Each month for the past six years Fiat Chrysler has reported gains in sales. But a new lawsuit accuses the carmaker of conspiring with dealers to inflate U.S. sales, casting a shadow of doubt over those impressive numbers.
Two dealerships in Florida and Chicago, operating as part of the Napleton Automotive Group, filed the civil racketeering lawsuit [PDF] this week, claiming that the manufacturer paid dealers to report false sales in order to “create the appearance that FCA’s performance was better than, in reality, it actually was.”
According to the lawsuit, FCA provided payments to dealers who were willing to report the false sales on the last day of the sales month and then reverse the sales the following business day “before the factory warranty on the vehicles could be processed and start to run.”
For example, the lawsuit claims, an FCA business manager offered the owner of a Chrysler Jeep Dodge Ram dealer, operating as part of NAG, $20,000 “to falsely report the sales of 40 new vehicles” at the end of the month.
The $20,000 payment was to be disguised as a “co-op advertising credit to the dealer’s account.”
While the dealership owner rejected the offer, he later discovered that another employee had already taken a similar deal to falsely report the sale of 16 vehicles.
Additionally, the suit claims that a rival Chrysler Jeep Dodge Ram dealer allegedly conspired with FCA to falsely report 85 new vehicle delivery reports. As a result of the fabricated sales, the second dealership received “tens of thousands of dollars as an illicit reward for their complicity in the scheme.”
The complaint alleges that FCA officials were aware of the falsified sales reports and rewarded local managers for their work.
A spokesperson for FCA tells Automotive News that the company believes that the claims are without merit and was filed by a discontented dealer group.
“The company is confident in the integrity of its business processes and dealer arrangements and intends to defend this action vigorously,” the spokesperson said.
In addition to conspiring to inflate U.S. sales, the lawsuit claims that FCA’s Volume Growth Program unfairly pressured dealers to accept offers of inflating sales from the company.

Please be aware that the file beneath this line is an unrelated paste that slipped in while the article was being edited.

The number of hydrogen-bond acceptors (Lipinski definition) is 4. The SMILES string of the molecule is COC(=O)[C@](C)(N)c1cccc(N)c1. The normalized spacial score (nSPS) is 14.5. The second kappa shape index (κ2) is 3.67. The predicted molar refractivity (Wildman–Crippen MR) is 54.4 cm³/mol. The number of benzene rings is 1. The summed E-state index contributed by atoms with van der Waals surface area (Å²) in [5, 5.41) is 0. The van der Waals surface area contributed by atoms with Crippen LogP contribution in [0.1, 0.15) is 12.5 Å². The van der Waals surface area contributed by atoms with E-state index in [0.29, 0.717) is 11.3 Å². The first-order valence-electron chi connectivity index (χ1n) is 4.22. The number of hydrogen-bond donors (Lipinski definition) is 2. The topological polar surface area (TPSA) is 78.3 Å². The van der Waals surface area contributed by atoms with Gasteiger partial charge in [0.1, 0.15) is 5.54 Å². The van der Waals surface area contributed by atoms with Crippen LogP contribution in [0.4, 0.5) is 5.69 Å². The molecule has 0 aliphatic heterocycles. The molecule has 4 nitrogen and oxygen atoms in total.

Under the Volume Growth Program, dealers who reach a monthly volume target receive a payment on each new vehicle sold that month. Dealers who failed to reach 100% percent of their monthly sales goal received nothing. The program was recently altered to allow dealers to receive a reduced payment for hitting at least 90% of their monthly goal.
The suit claims these tactics are FCA’s way of “strong-arming its dealers to achieve sales numbers,” and increasing the sales goal even higher in the following month if a dealership failed to achieve its VGP target the month before.
Dealers who do not meet goals are then allegedly threatened, with the FCA manipulating an internal minimum sales responsibility metric.
The suit alleges that FCA uses the MSR metric to “directly control and otherwise intimidate dealers to bow [to] its will under the constant threat of the termination of their dealerships for contrived defaults in FCA’s Dealer Agreement.”
News of the lawsuit sent FCA’s stock plummeting on Thursday, Reuters reports. The carmaker’s shares had called 9.8% early in the day after being suspended from trading twice for excessive volatility.
Dealerships accuse Fiat Chrysler of falsifying U.S. sales [Automotive News]
Fiat Chrysler shares hit by report of U.S. lawsuit [Reuters]